That’s about all she wrote for this one. After struggling with some PHP nuance I’m not familiar with, this was a fairly straightforward thing to do. There is still some manual process here because we have to add another record to config.json, but I can deal with one manual step for an automated future.

Things to Ponder

While this is going to do wonders for our workflow, there are lots of spaces for you to make this process your own and lots of other things that might need to be tweaked to fit in other architectures.

First, we had to make decisions about what GitHub events would trigger the webhook. In the end, we decided to rebuild our stuff anytime a new release is tagged in GitHub. Part of that reasoning is that individual commits seemed too aggressive, while the semantic versioning enforced by the release structure would actually help us better track down bugs as things in the app change.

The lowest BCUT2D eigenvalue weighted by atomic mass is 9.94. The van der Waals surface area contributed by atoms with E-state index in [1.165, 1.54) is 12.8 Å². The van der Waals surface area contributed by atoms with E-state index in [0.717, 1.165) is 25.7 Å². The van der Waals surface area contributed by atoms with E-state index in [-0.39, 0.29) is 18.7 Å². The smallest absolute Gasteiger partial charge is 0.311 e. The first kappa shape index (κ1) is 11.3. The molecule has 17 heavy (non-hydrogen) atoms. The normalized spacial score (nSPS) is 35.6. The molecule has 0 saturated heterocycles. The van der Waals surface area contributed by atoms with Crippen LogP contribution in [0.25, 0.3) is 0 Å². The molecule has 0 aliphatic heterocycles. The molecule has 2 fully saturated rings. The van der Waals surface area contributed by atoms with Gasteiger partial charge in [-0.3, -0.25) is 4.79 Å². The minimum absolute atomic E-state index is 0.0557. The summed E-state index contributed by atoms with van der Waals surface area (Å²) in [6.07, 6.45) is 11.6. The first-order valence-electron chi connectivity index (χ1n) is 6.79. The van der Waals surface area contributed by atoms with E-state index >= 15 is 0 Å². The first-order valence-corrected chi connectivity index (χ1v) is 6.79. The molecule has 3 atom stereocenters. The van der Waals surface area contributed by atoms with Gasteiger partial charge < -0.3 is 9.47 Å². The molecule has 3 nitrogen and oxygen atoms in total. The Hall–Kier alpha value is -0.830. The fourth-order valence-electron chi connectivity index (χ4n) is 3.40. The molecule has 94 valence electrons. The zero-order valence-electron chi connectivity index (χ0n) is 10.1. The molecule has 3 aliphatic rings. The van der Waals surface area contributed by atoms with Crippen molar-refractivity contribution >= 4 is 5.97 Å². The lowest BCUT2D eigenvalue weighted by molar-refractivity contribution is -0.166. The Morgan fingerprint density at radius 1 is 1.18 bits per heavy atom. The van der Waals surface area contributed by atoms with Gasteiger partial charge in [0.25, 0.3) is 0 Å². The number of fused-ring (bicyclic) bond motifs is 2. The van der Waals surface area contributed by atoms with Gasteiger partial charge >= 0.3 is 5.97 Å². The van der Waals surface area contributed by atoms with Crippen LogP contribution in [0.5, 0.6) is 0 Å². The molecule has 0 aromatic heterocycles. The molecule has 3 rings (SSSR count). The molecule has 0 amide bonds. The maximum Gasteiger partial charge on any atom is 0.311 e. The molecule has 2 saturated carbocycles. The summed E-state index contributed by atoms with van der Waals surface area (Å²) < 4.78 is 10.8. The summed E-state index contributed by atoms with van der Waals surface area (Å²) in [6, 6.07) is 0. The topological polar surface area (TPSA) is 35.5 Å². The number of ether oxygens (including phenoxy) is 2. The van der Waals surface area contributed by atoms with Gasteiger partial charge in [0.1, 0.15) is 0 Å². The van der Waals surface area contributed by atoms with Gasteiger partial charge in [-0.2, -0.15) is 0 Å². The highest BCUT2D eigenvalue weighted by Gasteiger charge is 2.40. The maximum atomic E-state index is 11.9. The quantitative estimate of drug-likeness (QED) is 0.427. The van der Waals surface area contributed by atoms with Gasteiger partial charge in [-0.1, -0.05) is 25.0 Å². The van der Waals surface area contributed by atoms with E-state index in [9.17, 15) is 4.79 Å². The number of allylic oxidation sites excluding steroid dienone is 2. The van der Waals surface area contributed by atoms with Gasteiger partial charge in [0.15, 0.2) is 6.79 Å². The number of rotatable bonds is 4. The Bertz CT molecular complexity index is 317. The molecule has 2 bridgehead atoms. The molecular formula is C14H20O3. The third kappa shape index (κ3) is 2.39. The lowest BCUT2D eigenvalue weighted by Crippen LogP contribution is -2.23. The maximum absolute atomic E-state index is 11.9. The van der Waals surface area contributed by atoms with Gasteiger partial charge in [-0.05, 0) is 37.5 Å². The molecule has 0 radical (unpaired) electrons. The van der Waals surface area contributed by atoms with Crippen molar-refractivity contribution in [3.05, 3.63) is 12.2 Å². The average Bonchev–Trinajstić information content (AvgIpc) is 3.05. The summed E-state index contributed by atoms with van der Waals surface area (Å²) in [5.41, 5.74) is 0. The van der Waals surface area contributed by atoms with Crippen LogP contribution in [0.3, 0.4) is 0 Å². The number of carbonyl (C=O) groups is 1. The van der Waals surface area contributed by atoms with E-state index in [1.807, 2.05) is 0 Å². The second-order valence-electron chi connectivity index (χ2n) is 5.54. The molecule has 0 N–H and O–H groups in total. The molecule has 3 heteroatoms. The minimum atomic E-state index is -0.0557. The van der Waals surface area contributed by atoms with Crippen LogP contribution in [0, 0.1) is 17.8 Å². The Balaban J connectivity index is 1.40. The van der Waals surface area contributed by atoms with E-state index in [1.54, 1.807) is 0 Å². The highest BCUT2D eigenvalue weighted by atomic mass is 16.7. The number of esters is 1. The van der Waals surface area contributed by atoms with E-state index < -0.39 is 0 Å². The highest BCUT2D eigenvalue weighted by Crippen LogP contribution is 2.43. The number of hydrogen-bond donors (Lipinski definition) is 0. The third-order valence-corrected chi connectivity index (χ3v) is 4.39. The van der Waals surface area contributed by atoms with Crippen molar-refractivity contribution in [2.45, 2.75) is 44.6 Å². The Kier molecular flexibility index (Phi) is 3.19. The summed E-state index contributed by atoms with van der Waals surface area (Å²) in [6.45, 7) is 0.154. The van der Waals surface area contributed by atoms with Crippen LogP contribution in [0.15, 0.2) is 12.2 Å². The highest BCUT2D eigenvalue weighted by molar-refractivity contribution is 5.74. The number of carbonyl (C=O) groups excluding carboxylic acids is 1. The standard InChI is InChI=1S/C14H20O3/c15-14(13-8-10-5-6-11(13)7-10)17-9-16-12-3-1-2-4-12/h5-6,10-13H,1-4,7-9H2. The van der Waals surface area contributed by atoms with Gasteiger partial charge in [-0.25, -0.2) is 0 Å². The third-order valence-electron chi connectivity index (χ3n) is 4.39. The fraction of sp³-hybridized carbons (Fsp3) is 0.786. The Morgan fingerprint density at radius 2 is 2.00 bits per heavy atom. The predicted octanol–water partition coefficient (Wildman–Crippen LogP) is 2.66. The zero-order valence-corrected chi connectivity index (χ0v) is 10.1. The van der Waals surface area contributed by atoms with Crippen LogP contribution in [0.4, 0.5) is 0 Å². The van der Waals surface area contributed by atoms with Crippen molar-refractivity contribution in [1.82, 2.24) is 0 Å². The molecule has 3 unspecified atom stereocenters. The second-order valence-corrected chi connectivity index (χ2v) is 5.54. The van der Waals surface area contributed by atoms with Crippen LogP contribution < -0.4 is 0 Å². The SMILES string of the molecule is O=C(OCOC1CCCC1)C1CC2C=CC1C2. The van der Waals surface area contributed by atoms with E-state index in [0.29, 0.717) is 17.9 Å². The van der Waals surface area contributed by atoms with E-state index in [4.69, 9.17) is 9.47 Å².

However, it’s not an all or nothing. GitHub will let you specify the events that trigger a webhook, or you can listen for everything and have your app react based on events that you defined. In our setup, we might have one script listen for changes on dozens of repos all in different stages of development. It might be cool to have a few listen for the ‘release’ or ‘publish’ event, but also have some work in progress stuff listen for just commits.

The world is your oyster.

Another thing to think about is how this pattern would fit in if we were using something like Node/Express or Flask/Python, or any other number of frameworks or runtimes. People give PHP a lot of crap, but even Slack’s engineering team uses it for their backend code, citing developer productivity as a benefit.

As someone who’s worked extensively in the Node ecosystem, where server restarts are required, and in C# .NET, where all code is complied at runtime, I could see the process including some additional steps. Replacing a PHP file then making a new request is a pretty sweet pattern in comparison.

I’m really interested in hearing what workflows like this look like for other people, especially if you are on a small team or doing non-standard (meaning not consumer software) work.